Exercise stress test: They make you exercise, increasing the workload every few minutes. They record your heart's activity and do echocardiography at different times.

Medication-induced stress tests: You lie down, and they give you medicine through a small tube in your vein. They monitor your blood pressure, heart activity, and do echocardiography. The test stops when they reach a target or if you ask, especially if there are any problems.

Remember, the goal is to understand how your heart responds when it's working hard. It helps Dr Cheong figure out how healthy your heart is and if there are any concerns. Please do not hesitate to contact Dr Jun Cheong if further information is required @ enquiries@jcheong.com

Heart MRI scan (or Cardiac Magnetic Resonance Imaging)

What is a Cardiac MRI scan?

Think of cardiac MRI as a super advanced camera for your heart. Instead of using X-rays, it uses a strong magnetic field, radio waves, and a computer to take really detailed pictures of your heart and the things around it.

Here's what it helps Dr Jun Cheong to figure out:

Heart Anatomy and Blood Flow: It gives doctors a super clear view of your heart, its valves, and blood vessels. This helps them see how everything is shaped and how blood is flowing.

Heart Size and Function: It measures how big your heart is and how well it's working. This is really helpful for checking on people, including kids, who were born with heart issues.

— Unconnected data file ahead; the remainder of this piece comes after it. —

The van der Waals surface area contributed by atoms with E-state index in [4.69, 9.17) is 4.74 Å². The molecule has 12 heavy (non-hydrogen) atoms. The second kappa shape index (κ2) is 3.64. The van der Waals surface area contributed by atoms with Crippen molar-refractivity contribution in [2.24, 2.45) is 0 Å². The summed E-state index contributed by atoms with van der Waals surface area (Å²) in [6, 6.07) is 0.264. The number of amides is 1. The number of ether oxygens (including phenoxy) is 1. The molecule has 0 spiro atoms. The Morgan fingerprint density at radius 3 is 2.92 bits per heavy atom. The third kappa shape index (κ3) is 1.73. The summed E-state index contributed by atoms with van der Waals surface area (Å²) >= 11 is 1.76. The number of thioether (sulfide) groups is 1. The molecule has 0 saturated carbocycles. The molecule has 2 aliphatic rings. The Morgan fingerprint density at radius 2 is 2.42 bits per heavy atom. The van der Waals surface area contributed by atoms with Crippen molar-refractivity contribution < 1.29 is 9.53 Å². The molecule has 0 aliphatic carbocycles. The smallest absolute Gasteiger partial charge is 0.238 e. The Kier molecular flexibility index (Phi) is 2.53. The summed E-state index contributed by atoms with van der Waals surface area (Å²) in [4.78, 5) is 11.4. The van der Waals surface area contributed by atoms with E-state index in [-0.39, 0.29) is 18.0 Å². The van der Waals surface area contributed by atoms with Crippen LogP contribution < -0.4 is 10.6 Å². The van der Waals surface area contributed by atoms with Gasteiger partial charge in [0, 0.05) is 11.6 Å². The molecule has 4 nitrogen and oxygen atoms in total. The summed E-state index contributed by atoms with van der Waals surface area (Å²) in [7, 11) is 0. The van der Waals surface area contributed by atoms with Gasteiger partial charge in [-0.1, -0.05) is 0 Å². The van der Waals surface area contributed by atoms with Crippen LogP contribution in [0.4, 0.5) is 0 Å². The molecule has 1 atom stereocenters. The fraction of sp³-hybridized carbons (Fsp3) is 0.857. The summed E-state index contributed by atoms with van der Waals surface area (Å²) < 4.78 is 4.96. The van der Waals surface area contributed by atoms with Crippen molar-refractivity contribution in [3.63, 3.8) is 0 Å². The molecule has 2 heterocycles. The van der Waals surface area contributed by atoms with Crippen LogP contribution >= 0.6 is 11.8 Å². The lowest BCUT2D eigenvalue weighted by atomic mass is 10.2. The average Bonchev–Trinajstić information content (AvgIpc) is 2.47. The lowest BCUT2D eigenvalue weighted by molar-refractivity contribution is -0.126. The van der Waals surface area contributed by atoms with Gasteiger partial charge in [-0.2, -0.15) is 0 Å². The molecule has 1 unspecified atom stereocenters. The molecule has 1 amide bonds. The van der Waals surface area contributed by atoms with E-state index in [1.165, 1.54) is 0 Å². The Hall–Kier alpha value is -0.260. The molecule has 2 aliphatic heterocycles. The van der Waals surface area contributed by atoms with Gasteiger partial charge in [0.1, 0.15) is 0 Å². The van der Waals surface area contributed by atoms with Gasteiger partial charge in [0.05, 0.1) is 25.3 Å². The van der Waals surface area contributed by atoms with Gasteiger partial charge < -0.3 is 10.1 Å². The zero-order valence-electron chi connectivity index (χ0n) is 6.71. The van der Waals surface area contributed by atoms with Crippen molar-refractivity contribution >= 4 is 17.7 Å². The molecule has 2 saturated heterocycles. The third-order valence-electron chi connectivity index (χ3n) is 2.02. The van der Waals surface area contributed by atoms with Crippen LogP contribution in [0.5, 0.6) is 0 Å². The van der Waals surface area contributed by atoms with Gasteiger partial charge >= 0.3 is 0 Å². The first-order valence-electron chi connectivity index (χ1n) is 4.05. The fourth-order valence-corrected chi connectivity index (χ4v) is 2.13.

Checking Blood Flow to the Heart: If there's not enough blood getting to your heart muscles (like in coronary artery disease), this test can catch that. It can also spot scars in the heart after a heart attack.

Figuring Out Heart Muscle Issues: The MRI can tell if there's something wrong with the muscles of your heart.

Detecting Inflammation: If there's any inflammation in your heart, the lining around it, or the blood vessels, this test can pick it up.

Investigating Funny Heart Beats or Unexplained Fainting: If your heart is doing weird things or if you've fainted for no clear reason, this MRI helps the doctors figure out what's going on.

Checking Heart Valves: It looks at the valves in your heart to see if they're too tight or leaking.

Diagnosing and Monitoring Heart Conditions in Children and Adults: It's really useful for keeping an eye on people with heart problems, whether they were born with them or developed them later in life.

Planning Treatment: It helps doctors plan the best way to treat heart problems.

Monitoring Over Time: If you have a heart condition, the MRI can track how it's changing over time. This is important for conditions like heart failure or issues with big blood vessels.

Evaluating Effects of Medications or Procedures: After you've had a treatment or taken medicine, the MRI can show if it's making a positive difference.

Checking for Masses: If there's anything unusual in or around your heart, the MRI can spot it.